I got tangled up in heavy traffic on the fringe of Kanazawa. If you ride Japan pay close attention to route yourself away from urbanised areas or you will find forward progress is very slow. I could not find a better option in the short planning time I had but I would never ride this sort of route again, 20 km took forever. Eventually I found my way onto this fantastic road route 27 going east in the middle of nowhere with no cars. I was having so much fun cooling down after baking at traffic lights that I forgot to photograph it but tracking sideways on route 291 I stopped when this rural scene caught my eye.
Turning south on easy riding roads I found a 7/11 to stop and recharge. The roads now would be rural and light traffic as I zig zag my way to Toyama.
Continuing south I rode over (and mostly underneath via a tunnel) Mt Takashozu to arrive in a deep valley between two high mountains where I turned north again.
Next riding route 156 north.
Todays interesting roadside feature a hydro electric water turbine displayed on route 156.
After riding the wonderful 156 I make almost a 180 degree turn back south as can be seen on todays route to climb from the valley up into the mountainous Toma region.
(Above) Looking down at route 156 shrouded in snow sheds beside the Shokawa river from route 471 (below)
471 is a tight and technical climb not really suited to a bike as big as the FJR. I was feeling rather fatigued by the summit as while the FJR makes highway travel so comfortable it takes considerable effort to steer the motorcycle around tight corners and you get physically tired. Fortunately the descent opened up in sections to be more enjoyable.
Video riding other side on 471. See those groves cut in the road on corners to prevent ice – the bike moves about on those but I doubt you really lose that much grip, just squirms about which is not the feel I like on a 300kg tourer.
Arriving in Toyama I wanted to explore the town a little, it has trams which I love and wanted to ride but I was so tired I was literally feeling light headed and had an early dinner then felt myself falling asleep in the restaurant. I tried to muster the energy but I was personally at the stage where the battery on the phone is showing red and will not even power the screen on so I walked back to the hotel and promptly fell asleep.
Day four, I woke feeling recharged but from the 10th floor of the hotel strained to even make out the mountains I would be riding towards today hidden in the heavy low clouds. Shame as below is what the views are like from Toyama on a clear day (photo from internet). I made a mental note to return here in the future perhaps Spring to see what must be jaw dropping views.
I got an easy exit from downtown being the size town I prefer, big enough to have everything but small enough not to have all the big city traffic. For the 100th time I asked myself what was I doing living in the greater metropolis of Tokyo but of course employment opportunities are what draws people to big cities. Next I was going to the Arimine Prefectural Natural Park but first I stopped for a cold beverage in a small one street town. No reason, it was still early but I just like small town Japan and had the the time today to poke about a little.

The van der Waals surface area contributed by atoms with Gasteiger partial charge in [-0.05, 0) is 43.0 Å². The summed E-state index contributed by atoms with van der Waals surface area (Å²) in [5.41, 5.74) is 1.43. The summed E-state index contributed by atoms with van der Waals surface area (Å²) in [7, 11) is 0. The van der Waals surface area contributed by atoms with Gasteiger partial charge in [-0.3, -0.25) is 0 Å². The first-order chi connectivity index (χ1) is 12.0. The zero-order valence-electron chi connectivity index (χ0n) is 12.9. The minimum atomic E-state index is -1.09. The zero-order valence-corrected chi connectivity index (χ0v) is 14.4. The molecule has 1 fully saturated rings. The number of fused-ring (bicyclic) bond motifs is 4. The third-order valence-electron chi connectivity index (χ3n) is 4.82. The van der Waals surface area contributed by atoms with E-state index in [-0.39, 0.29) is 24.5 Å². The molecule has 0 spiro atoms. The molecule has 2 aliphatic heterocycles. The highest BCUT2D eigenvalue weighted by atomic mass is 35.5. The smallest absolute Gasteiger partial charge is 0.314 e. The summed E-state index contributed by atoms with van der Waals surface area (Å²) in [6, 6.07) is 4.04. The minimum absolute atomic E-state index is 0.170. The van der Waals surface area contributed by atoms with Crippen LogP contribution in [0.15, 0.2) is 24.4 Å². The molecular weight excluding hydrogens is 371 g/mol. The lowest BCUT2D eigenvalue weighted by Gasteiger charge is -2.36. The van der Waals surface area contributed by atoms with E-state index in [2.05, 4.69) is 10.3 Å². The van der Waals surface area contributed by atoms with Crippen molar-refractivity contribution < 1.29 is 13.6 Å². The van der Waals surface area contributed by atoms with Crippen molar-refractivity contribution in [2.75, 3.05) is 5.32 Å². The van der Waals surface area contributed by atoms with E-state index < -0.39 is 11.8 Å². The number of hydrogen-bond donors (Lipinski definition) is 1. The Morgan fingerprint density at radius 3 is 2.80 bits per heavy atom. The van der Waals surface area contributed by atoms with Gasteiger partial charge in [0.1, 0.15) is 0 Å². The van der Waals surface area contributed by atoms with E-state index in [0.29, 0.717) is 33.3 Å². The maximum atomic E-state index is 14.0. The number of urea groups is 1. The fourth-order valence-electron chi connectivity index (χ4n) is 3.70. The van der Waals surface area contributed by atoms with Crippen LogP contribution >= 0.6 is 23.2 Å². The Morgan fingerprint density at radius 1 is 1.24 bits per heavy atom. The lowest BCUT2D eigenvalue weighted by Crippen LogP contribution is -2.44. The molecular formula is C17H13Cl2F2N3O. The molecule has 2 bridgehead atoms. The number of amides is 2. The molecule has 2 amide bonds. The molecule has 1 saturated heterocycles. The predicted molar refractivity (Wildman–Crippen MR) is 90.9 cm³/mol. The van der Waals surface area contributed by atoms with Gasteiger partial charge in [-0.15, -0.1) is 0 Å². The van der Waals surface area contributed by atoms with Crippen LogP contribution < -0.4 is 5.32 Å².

Riding on I notice some train buffs waiting to take a photo of the local regional train that had been travelling next to me a few km back so I pulled up to join them on a bridge.
Then crossing over to the other side of the bridge I was struck by this incredible view.
You might just make out there is a pedestrian suspension bridge across the lower falls. (you can click to enlarge any photo) I went to this spot but the bridge was unfortunately closed. Adjacent to this the road to enter the natural park begins. It is a toll road and I thought being such a large area it was going to be expensive but turned out to be just $3.
That would turn out to be the best value toll in Japan. The roads and riding here are really wonderful. Not open but still flowing well thanks to better surveying and less reducing radius corners that Japanese road makers seem to favour in many places. Also being well out of the way I only saw a few hikers and couple other bikes the whole time I was there.
As always not easy to capture forest roads but above is entering the park. Below riding across a dam high in the mountains.
I had the whole park to myself for the majority of the ride. Just the birds singing. The above photo does not show I am high up looking down a deep valley behind me. (the photos I took are not good enough to publish so maybe next time)
Leaving the park riding south I was wondering what the road conditions might be like. On Google maps you have to zoom in to even tell there is a road to the south so I half expecting route 484 to be a mix of narrow forest trails but in fact it was the most perfectly surveyed wide two lane mountain road. A road so nice I was saying no way! what is this perfect road doing here in the middle of nowhere. As you know impossible to photograph something that is endless turns unless there is a clearing or viewpoint overlooking the road so you will just have to take my word that this area is a undiscovered heaven for riding as below is best I could achieve.
Joining on to route 471 (a different 471, in Japan same route numbers are used by different regions) the road swoops down the valley following the river in more wonderful car free scenic riding.
And then the sun came out. So happy.
Nice to be able to stop and smell the roses when touring and today I certainly did that stopping by the river wishing I had my usual picnic lunch with me but I had not come across a convenience store for a long time. People in countryside Japan plant flowers often along the road for everyone to enjoy. Below is on the very nice riding route 26.